What is Progressive Education?

The progressive education movement grew from an educational reform movement at the beginning of the 20th century, where new educational philosophers began to argue the goal of education should be more than achievement of baseline level of information. Instead, as educational reformer and philosopher John Dewey, wrote, education should be seen not as much a “preparation for life, but life itself.” Furthermore, Dewey argued that education should be active and interactive and that the method of education must fit the learner; he saw education a less of “an affair of ‘telling’ and being told, but an active and constructing process.” Today, these elements are still evident in the modern progressive education movement.

At Stevenson PACT, progressive education means...

treating students as individuals, meeting them at their developmental level, and being responsive to what excites students and helping them develop their passions. It also means that social emotional learning is valued equally to academic learning. The Stevenson PACT philosophy has developed over the past 20 years, but has always included elements of integrated, hands-on learning, alternative and enriched curricula, and a collaborative community.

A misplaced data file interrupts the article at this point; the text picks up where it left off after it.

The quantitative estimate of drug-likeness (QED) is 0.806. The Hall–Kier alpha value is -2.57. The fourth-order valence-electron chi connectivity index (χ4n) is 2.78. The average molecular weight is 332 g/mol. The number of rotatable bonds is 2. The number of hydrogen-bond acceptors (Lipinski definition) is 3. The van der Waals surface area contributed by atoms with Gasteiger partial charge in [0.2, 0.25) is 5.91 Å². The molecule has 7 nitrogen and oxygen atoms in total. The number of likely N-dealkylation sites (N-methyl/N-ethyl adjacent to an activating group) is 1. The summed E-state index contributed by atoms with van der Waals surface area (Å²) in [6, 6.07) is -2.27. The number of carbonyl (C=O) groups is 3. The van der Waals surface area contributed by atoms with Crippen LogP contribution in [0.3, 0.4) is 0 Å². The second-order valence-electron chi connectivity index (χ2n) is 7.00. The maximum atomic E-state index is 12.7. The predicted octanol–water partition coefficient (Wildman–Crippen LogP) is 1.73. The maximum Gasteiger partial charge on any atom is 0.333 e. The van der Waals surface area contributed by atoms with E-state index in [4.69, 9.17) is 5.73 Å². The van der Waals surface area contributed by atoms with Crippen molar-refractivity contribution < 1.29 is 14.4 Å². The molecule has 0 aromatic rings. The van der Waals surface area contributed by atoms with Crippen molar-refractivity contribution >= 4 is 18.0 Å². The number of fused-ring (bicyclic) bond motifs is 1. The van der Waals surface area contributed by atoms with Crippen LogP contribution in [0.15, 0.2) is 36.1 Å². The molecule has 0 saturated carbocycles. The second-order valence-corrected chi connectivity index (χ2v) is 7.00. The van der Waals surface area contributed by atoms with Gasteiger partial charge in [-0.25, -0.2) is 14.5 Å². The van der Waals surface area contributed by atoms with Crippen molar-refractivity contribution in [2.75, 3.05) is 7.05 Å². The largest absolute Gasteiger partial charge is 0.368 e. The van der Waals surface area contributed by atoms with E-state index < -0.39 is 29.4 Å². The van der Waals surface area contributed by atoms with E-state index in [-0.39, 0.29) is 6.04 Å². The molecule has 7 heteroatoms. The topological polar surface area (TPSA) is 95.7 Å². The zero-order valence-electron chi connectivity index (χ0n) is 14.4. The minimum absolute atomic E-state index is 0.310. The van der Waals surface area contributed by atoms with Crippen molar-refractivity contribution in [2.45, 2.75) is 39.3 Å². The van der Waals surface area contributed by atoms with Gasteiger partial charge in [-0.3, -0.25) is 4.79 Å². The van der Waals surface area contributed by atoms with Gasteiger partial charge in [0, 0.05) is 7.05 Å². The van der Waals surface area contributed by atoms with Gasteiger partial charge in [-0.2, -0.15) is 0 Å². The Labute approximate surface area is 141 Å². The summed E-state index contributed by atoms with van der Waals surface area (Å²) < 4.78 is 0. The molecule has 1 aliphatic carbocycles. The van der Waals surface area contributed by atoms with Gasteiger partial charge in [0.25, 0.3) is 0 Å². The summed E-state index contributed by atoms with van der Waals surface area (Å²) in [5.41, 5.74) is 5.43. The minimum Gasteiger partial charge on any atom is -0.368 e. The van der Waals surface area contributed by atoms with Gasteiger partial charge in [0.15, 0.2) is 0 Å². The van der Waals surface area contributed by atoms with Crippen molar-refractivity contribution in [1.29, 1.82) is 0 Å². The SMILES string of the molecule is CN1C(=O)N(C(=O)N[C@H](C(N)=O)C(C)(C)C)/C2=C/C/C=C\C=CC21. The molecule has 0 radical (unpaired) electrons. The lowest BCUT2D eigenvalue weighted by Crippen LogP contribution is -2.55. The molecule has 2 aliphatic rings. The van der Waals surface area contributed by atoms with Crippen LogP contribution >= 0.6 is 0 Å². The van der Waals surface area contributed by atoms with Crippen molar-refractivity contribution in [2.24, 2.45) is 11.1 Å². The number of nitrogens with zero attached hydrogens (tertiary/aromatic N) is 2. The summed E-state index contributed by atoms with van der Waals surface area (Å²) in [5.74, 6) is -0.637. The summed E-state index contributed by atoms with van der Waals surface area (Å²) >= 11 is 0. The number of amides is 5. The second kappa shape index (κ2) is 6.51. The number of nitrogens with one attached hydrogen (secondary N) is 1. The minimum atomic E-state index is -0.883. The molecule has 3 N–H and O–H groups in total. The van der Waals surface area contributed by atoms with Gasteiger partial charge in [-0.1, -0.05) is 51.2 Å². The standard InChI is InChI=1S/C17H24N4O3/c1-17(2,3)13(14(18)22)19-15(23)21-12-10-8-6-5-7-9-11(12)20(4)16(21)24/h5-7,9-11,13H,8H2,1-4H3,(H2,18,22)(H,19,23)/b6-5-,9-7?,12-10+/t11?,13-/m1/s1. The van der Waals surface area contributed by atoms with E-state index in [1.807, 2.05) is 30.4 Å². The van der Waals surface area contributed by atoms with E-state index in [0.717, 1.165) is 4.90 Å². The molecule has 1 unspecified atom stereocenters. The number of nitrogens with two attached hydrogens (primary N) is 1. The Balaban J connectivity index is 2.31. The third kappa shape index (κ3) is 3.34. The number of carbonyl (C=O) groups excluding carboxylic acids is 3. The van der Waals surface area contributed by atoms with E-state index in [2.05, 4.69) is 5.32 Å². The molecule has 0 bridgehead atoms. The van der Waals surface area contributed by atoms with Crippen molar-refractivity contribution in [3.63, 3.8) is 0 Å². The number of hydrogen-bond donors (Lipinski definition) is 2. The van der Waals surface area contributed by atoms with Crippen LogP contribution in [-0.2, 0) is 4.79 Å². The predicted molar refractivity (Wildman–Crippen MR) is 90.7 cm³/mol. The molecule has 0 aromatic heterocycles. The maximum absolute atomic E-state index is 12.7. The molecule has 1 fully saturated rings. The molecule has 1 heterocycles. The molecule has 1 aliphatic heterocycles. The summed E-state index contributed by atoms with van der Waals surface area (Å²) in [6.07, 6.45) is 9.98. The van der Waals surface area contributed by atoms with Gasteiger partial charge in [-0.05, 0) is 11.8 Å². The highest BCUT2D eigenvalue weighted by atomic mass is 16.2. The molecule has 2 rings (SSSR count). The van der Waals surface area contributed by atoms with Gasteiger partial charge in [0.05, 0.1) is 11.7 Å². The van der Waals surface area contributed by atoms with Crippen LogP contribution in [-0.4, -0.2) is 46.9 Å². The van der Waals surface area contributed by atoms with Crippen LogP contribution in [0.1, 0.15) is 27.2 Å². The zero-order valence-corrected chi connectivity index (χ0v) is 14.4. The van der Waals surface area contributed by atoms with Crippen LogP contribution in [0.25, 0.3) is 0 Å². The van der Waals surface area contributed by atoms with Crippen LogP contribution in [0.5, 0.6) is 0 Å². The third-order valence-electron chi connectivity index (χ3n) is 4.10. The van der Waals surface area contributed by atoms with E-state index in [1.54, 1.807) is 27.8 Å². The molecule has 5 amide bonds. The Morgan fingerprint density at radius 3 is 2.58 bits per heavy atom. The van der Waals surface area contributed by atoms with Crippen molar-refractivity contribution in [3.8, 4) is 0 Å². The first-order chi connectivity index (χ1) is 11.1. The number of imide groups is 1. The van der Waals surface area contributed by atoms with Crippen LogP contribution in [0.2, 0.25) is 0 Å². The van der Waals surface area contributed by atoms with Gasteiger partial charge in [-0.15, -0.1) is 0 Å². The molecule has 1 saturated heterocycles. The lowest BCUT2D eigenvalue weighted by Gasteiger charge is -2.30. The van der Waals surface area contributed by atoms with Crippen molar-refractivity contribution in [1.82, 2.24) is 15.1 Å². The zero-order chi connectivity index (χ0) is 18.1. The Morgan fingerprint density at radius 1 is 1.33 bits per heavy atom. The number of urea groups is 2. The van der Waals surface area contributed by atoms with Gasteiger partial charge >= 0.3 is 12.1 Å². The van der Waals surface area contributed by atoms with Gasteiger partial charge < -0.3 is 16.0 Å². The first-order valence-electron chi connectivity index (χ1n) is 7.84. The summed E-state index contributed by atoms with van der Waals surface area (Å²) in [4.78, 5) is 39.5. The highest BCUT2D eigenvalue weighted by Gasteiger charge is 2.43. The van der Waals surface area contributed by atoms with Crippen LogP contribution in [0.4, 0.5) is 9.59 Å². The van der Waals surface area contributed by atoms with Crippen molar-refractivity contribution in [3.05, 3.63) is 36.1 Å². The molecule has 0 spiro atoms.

Read more about progressive education.

Stevenson PACT Students Receive

  • Facts and Skills taught in a Context and for a Purpose
  • Project Based Learning
  • Hands-on, active learning
  • Student performance centered environment and program
  • Memorization of Facts and Skills out of Context for Testing Purposes
  • Traditional subjects taught without context
  • Textbook/worksheet lessons
  • School performance centered environment and program